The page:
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26 Mar 2009 : Column 447

My decision to cut the rate of VAT, which puts about £12.5 billion into the economy, will have an effect. It is not just there for one month, and it was not just there for Christmas. It is there for a 13-month period, and it has to be seen alongside a range of other measures: reducing tax for basic rate taxpayers, help for families and pensioners, and measures to bring forward construction. The difference between the hon. Gentleman and me is that I believe that Government have a duty to help the economy—and should do so—through times such as this, and he does not think so. The country will judge, but the lesson from the ’80s and ’90s is that if you do nothing, you will pay a heavy price.

Mrs. Ann Cryer (Keighley) (Lab): Can I ask the Treasury what is being done to encourage the Financial Services Compensation Scheme to redress the imbalance in contributions from the banks, at 5 per cent., and from the building societies, at 15 per cent.?

The Chief Secretary to the Treasury (Yvette Cooper): My hon. Friend has raised that issue with me, and I am due to meet her to take forward her concerns.

T7. [266554] Mr. Michael Jack (Fylde) (Con): The Chancellor of the Exchequer said in an earlier answer that he thought that the monetary policy being pursued would lower the cost of credit in the economy, but can I draw his attention to the fact that if, for example, someone wants to buy a motor vehicle, they will pay between 7 and 9 per cent. interest, while credit card rates are between 18 and 20 per cent. and mortgage rates, if one is lucky, are about 4 per cent.? When will the effect of the lower base rate reach the consumer in a way that will help to kick-start the economy?

Mr. Darling: The right hon. Gentleman should know, as he was a Treasury Minister during the last recession, that there is a difference between the Bank of England’s base rate, what is charged for lending and what banks offer savers. Some banks are trying to offer a higher rate to savers, which in turn has to be paid for by a higher rate for borrowers. In general, low interest rates benefit people, such as those on tracker mortgages and so on, and many are seeing the benefit of lower rates. However, as I said earlier, the key is to ensure that we have sufficient credit, and credit at a price that helps the economy, which is what our measures are geared to do.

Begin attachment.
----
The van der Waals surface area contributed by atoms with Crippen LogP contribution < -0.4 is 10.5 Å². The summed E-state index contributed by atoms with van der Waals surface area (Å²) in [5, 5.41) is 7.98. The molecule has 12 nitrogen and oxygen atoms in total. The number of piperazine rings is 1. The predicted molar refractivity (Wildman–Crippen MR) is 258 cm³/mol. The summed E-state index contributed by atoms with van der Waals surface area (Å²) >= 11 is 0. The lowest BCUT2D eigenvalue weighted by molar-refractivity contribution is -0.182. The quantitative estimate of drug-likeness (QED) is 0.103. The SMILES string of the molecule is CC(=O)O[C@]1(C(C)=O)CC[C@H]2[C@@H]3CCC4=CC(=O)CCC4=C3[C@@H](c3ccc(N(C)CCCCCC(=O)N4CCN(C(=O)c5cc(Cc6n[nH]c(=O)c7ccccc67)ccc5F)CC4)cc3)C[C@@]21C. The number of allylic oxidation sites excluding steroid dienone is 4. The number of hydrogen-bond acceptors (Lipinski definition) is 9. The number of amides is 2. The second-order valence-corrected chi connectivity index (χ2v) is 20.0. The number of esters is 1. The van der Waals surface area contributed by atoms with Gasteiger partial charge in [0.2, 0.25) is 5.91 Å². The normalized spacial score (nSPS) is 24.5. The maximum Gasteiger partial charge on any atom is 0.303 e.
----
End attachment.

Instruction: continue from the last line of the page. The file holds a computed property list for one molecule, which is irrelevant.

Mr. Eric Illsley (Barnsley, Central) (Lab): The Government are helping small companies in the area of taxation by making it easier for them to have a credit arrangement for tax payments. Could my right hon. Friend consider extending that assistance into the area of the status of certain companies, such as gross payment status? A company in my constituency is about to lose
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that status, which will put a considerable financial burden on them in the credit crunch.

The Financial Secretary to the Treasury (Mr. Stephen Timms): My hon. Friend is right to draw attention to the effectiveness of the time-to-pay arrangements that Her Majesty’s Revenue and Customs has put in place. With agreements reached very quickly, £1.7 billion of tax has been deferred so far, and a large number of businesses have been able to continue when they otherwise might not have done. I would be happy to talk to him about the issue in his constituency, and look at the idea that he suggested.

Mr. Speaker: I call Andrew Selous.

T6. [266553] Andrew Selous (South-West Bedfordshire) (Con): Thank you, Mr. Speaker. I thought that I might have been too short to be noticed. The Chancellor is responsible for ensuring value for money in public services, so what lessons does he intend to learn from the £1.4 million that has been “completely wasted”, in the words of the principal of Dunstable college, on a new build project that was encouraged by the Learning and Skills Council over many years? That money could have been spent on students, and FE colleges up and down the country are in exactly the same position.